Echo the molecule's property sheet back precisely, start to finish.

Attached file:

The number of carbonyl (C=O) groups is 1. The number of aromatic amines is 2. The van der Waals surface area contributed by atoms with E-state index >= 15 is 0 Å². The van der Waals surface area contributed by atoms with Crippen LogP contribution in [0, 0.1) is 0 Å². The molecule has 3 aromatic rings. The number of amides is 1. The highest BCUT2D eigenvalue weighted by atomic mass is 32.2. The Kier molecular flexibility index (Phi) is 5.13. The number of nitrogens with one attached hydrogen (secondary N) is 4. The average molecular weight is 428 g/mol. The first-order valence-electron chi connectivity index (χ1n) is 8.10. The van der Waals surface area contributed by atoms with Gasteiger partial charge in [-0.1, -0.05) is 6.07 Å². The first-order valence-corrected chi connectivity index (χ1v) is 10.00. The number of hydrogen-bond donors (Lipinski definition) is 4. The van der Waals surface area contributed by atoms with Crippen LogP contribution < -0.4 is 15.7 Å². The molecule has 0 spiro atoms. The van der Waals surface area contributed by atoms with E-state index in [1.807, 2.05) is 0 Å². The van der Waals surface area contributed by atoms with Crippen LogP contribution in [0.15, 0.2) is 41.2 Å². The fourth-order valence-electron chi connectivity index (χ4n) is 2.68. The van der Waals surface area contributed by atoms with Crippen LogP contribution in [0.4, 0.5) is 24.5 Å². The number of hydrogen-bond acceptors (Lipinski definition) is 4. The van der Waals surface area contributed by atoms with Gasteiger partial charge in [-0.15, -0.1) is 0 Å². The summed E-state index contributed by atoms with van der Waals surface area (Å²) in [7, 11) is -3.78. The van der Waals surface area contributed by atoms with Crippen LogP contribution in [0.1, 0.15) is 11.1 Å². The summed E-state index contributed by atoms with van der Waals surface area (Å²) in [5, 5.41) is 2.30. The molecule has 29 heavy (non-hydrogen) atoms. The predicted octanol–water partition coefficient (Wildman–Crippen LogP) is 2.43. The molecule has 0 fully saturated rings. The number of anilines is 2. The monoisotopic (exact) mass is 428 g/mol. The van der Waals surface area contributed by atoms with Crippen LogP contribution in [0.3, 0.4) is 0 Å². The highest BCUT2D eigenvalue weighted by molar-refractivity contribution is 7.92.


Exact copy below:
The number of carbonyl (C=O) groups is 1. The number of aromatic amines is 2. The van der Waals surface area contributed by atoms with E-state index >= 15 is 0 Å². The van der Waals surface area contributed by atoms with Crippen LogP contribution in [0, 0.1) is 0 Å². The molecule has 3 aromatic rings. The number of amides is 1. The highest BCUT2D eigenvalue weighted by atomic mass is 32.2. The Kier molecular flexibility index (Phi) is 5.13. The number of nitrogens with one attached hydrogen (secondary N) is 4. The average molecular weight is 428 g/mol. The first-order valence-electron chi connectivity index (χ1n) is 8.10. The van der Waals surface area contributed by atoms with Gasteiger partial charge in [-0.1, -0.05) is 6.07 Å². The first-order valence-corrected chi connectivity index (χ1v) is 10.00. The number of hydrogen-bond donors (Lipinski definition) is 4. The van der Waals surface area contributed by atoms with Crippen LogP contribution < -0.4 is 15.7 Å². The molecule has 0 spiro atoms. The van der Waals surface area contributed by atoms with E-state index in [1.807, 2.05) is 0 Å². The van der Waals surface area contributed by atoms with Crippen LogP contribution in [0.15, 0.2) is 41.2 Å². The fourth-order valence-electron chi connectivity index (χ4n) is 2.68. The van der Waals surface area contributed by atoms with Crippen LogP contribution in [0.4, 0.5) is 24.5 Å². The number of hydrogen-bond acceptors (Lipinski definition) is 4. The van der Waals surface area contributed by atoms with Gasteiger partial charge in [-0.15, -0.1) is 0 Å². The summed E-state index contributed by atoms with van der Waals surface area (Å²) in [7, 11) is -3.78. The van der Waals surface area contributed by atoms with Crippen LogP contribution in [0.1, 0.15) is 11.1 Å². The summed E-state index contributed by atoms with van der Waals surface area (Å²) in [5, 5.41) is 2.30. The molecule has 29 heavy (non-hydrogen) atoms. The predicted octanol–water partition coefficient (Wildman–Crippen LogP) is 2.43. The molecule has 0 fully saturated rings. The number of anilines is 2. The monoisotopic (exact) mass is 428 g/mol. The van der Waals surface area contributed by atoms with Crippen LogP contribution in [0.3, 0.4) is 0 Å². The highest BCUT2D eigenvalue weighted by molar-refractivity contribution is 7.92.